During the last six months, the Taliban have gone on the offensive and under the pretext of bad hijab or improper clothes have picked Hazara girls from the streets or taken from their homes.  This repression is not only carried out in Kabul, but in other cities as well as the Hazara regions in rural areas. The victims are kept in horrible conditions, tortured, insulted, and abused. Those that have been released speak of horrible mistreatments at the hands of their abductors. They are released only if their families pay the extortion money, sign a petition and guarantee that their daughters will not venture outside. Both the family and the girls are seriously warned not to speak to the media. The stigma of being imprisoned as a girl and sexually abused by the Taliban puts a lasting scar both on the women and their families. As a result, there have been some suicides among girls, domestic abuse, honor killings, and forced early marriages. The absence of legal protections and the normalization of gender-based violence perpetuates the cycles of trauma and suffering for Hazara women, with many forced to endure violence in silence, fearing reprisals from both their abusers and the authorities.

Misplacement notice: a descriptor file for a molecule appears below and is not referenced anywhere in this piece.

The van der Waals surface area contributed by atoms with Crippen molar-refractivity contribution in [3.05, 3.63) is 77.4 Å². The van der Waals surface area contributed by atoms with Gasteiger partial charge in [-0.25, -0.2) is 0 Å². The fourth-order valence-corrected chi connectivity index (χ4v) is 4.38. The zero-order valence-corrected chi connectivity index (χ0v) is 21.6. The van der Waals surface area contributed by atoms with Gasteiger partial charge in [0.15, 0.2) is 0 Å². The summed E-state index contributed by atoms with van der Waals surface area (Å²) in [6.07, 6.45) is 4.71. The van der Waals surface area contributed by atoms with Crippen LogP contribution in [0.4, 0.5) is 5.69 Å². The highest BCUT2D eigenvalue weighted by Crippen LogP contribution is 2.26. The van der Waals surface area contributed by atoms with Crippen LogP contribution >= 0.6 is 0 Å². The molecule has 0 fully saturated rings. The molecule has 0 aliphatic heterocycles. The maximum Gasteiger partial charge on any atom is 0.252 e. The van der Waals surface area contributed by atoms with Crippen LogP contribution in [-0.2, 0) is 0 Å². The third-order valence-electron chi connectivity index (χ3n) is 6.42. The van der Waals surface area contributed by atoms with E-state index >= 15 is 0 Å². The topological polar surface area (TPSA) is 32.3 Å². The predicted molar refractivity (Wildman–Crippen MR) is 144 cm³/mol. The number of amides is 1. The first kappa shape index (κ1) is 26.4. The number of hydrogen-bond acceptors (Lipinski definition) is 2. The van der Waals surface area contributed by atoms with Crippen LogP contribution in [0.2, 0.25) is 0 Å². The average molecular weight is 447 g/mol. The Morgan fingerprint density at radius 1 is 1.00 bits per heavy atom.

International Response
The plight of women under Taliban rule underscores the urgent need for international attention and action. On International Women’s Day, the global community must stand in solidarity with Hazara women and all Afghan women facing oppression and discrimination.

Diplomatic pressure, humanitarian aid, and support for grassroots organizations advocating for women’s rights are essential in addressing the systemic injustices faced by Hazara women and promoting gender equality in Afghanistan.

As we celebrate International Women’s Day and reflect on global progress on women’s rights, it is imperative to acknowledge and address ongoing challenges that millions of marginalized women worldwide, including Hazara women, continue to face in fighting oppression, discrimination, and violence daily. The situation of the women is so dire that it has been aptly labeled “Gender Apartheid.” This apartheid cannot be fought or removed by the women whose activity and mobility are severely curtailed. A concerted effort with a worldwide campaign is need to free the women of Afghanistan from cycles of violence directed against them. The struggle for gender equality is far from over, necessitating collective advocacy and concerted action to ensure a future where all women can live in dignity, freedom from oppression, discrimination, and fear.